Soar through the jungle canopy, traversing an exhilarating course of ziplines and suspended walkways. Watch the treetops, the jungle floor and the magnificent Kamet waterfalls whiz by, then having flown over what feels like the entire valley, drop in at the treehouse to spend the night.
Getting from place to place in Laos is always interesting, from drives that snake up into the mountains, to scenic river journeys, to pedalling through remote villages. But a zipline? In the case of Dong Hung Sao National Park, it makes perfect sense. At ground level, the park is a virtually inaccessible landscape of dense vegetation, deep ravines and craggy outcrops to confound all but the most sure-footed locals. Gliding over the tree-tops is a thrilling and innovative solution that also helps preserve the jungle that flashes beneath your feet.
It’s suited to anyone with a reasonable level of fitness, from first timers to experienced flying foxers, and you’ll start with a full safety briefing before taking a walk through the coffee plantations and vegetable gardens into the forest. Slip in amongst the trees that fill the steep river valley and look out for a swaying canopy walkway high in the branches. Then, take a deep breath, and step out…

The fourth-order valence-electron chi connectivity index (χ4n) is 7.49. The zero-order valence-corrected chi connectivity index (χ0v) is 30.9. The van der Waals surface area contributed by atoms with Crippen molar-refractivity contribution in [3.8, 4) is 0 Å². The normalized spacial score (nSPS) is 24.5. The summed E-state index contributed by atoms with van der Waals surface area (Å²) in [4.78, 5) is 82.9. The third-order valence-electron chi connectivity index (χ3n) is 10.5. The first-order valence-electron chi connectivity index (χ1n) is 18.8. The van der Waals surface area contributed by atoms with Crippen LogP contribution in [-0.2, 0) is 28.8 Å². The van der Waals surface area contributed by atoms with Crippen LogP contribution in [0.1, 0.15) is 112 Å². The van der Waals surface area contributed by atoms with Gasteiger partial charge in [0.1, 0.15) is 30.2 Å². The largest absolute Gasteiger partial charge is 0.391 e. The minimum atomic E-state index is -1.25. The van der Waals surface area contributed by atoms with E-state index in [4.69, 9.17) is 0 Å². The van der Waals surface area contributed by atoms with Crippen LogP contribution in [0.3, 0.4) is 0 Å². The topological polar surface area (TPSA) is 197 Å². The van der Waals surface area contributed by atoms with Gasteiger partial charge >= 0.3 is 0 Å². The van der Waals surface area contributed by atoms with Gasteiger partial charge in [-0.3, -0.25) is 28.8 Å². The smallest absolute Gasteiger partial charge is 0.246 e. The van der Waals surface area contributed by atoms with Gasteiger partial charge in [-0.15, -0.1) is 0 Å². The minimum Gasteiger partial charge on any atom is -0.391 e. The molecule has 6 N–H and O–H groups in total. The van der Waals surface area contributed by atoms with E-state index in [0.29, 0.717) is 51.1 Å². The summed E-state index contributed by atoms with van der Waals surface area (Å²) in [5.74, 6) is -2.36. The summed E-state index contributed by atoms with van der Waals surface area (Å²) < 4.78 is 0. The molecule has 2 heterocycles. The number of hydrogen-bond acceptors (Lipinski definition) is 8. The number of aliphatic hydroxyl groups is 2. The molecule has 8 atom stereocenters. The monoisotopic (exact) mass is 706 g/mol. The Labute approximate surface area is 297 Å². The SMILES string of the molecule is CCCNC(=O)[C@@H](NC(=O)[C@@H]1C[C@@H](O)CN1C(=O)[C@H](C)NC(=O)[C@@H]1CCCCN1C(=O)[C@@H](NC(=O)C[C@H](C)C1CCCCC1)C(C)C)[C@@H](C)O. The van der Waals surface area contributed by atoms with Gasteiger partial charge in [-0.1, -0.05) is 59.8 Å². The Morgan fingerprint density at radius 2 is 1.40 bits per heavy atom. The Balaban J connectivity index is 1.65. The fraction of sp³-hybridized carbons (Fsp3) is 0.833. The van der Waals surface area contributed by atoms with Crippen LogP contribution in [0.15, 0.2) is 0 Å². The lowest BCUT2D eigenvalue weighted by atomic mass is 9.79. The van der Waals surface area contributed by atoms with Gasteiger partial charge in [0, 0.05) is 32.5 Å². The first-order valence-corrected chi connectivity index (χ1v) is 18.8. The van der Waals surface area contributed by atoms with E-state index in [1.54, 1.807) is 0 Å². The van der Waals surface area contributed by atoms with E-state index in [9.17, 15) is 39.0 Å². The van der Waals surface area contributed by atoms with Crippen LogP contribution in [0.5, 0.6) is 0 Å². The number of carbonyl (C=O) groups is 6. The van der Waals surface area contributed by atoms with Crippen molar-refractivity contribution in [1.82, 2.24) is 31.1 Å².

The walkway leads to the first of many zip lines connected by short treks, abseils and canopy walks. Keep your eyes open as you soar over the layers of green to the multi-tiered cascade of the Kamet falls plunging 120 metres to the river basin below. Eventually you’ll zipline into the Jungle Tree House - a forest lodge of six basic but comfortable opensided treehouses suspended above the forest floor. Relax in the riverside restaurant and bar before retiring to drift off to sleep to the sounds of the forest.
The focus of this zipline is not just on thrilling travellers but on wider benefits, including using indigenous materials, generating electricity from a waterfall powered turbine, sourcing food from local villages and offering local people sustainable employment. Beyond those thrilling ziplines are other ways to test your head for heights too. Climb a short but nerve-testing via ferrata of metal rungs set into a steep rock wall, and picnic on one of the region's highest peaks, with views reaching over to neighbouring Thailand.
A two-week journey through Laos’ laid-back cities and rural landscapes, exploring the country’s rich cultural heritage, meeting the friendly locals and going on an adventure or two.